Analysis: Changing Consumer Behaviour During the Covid-19 Pandemic
As the Covid-19 pandemic continues to spread across the globe we are seeing differences in consumer behaviours across markets. We’ve dug into our own data at ChannelSight to analyse consumer behaviour in three major markets, United States, Germany and United Kingdom, during the weeks before and after lockdowns were introduced. Levels of restrictions vary across these markets, as does the data of implemented restrictions. However, in general, restrictions were enforced in these markets in the week of March 23rd. We’ve specifically looked at market data in the categories of Consumer Electronics, Consumer Packaged Goods, and White Goods and our analysis spans from three weeks before lockdown right up to present day, which is now one week post lockdown for three major markets.
Market Data Insights
In graph 1 above, (scroll through for additional graphs), looking at the United States we can see that levels of online sales leads – or click data – according to our own collective client data, reached a peak a week before lockdown. This is a sure sign of panic buying in anticipation of the impending restrictions. This same growth trend was also mirrored in sales in physical bricks and mortar stores at the time, before restrictions were put in place in the US. Media in the US reported that there were low stock on shelves, and long queues to get into stores during this time.
By contrast, the data we are seeing in Europe is quite different. We are seeing a far more gradual rise in leads/click data (also in graph 1) in Germany and the UK. Traffic is growing as the pandemic evolves in those countries, and continued to grow relatively consistently after lockdowns were introduced.
Decrease in the US
As shown in our click data (graph 1), and online sales data (graph 2) traffic and online sales in the United States actually decreased after lockdown measures were implemented. There are a couple of factors at play here. Many items were appearing as out of stock on digital shelves due to the aforementioned panic buying, leading to a sharp decline in online sales.
Another reason for this sharp decline, specifically in the US, is the seismic shift by Amazon to online fulfill essential goods. This decision by Amazon has had a profound effect on brands who are reliant on the retail giant for fulfillment. This is especially relevant to smaller brands that do not have alternative methods in place for fulfillment.
A Different Story in Europe
The data we are seeing in the United States is in sharp contrast with what we are seeing in Europe. We’ve focused on Germany and the United Kingdom for the purposes of this analysis. Both these markets are seeing gradual increases in online sales since restrictions were imposed. In Germany, when we look at sales in particular (graph 5, below), they seemed to level off somewhat after lockdown restrictions were imposed. In the UK they continued to rise.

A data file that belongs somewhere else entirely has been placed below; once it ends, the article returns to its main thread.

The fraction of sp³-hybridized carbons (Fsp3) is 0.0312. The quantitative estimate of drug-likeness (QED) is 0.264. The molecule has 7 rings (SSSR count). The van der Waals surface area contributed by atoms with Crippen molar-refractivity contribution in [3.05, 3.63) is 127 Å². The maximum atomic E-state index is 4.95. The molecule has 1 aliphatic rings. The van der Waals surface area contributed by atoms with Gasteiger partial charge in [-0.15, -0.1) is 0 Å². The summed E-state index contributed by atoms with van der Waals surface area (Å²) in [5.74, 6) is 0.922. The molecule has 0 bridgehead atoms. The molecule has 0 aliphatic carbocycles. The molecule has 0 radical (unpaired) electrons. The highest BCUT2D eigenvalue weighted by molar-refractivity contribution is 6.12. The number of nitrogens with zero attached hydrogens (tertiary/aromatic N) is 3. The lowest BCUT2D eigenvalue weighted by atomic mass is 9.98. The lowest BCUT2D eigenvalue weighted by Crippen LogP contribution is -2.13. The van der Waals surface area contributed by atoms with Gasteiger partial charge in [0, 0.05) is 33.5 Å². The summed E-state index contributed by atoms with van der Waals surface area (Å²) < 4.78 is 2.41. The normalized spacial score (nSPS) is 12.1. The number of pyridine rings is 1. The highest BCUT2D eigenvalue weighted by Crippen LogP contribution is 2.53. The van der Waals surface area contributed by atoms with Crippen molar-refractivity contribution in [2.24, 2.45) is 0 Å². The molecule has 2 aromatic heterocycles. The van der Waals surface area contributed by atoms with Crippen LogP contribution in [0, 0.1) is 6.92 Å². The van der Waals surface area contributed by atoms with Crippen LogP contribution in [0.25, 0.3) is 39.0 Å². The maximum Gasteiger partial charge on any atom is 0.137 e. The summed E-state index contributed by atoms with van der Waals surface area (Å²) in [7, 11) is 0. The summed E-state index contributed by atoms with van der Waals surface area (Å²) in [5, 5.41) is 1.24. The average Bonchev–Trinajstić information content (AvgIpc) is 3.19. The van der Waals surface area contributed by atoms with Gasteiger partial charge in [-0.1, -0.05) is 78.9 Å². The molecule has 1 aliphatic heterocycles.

Conversions from leads to sales
Looking at sales data across all the three markets, we can see in the individual charts per market (graphs 3, 4 and 5) that growth of sales revenue is quite different across each market. From our analysis, these conversion rates from leads to sales are certainly higher than our 2019 market benchmark. This implies that consumers are making quicker decisions, and are spending a little more freely than they normally would.
One factor that may be at play here is the size of baskets leading to higher sales figures. We are finding that consumers are exhibiting different behaviours than they normally would. They are purchasing various product combinations that we do not see often – see more in our infographic here. Consumers are also filling their baskets with more products than normal. Graphs 3, 4 and 5 show click traffic data alongside sales/revenue data per market. We can see (graph 3) that even though click traffic was slowing in the US post lockdown, sales remained steady from lockdown week through to present day. This implies that consumers are filling their baskets more, another shift in consumer behaviour. In addition, consumers are following through on more purchases per consumer than in the weeks previously.
By contrast, the data from Germany (graph 5) show a far more consistent growth pattern across click data and sales data. Similarly in the United Kingdom (graph 4), we are seeing consistent growth across sales data, but a levelling off in terms of click data.
ChannelSight’s brand performance team is providing updated insights into the impact of COVID-19 on consumer behaviour, brands and retailers. If you would like more information and insights, please feel free to reach out to us here.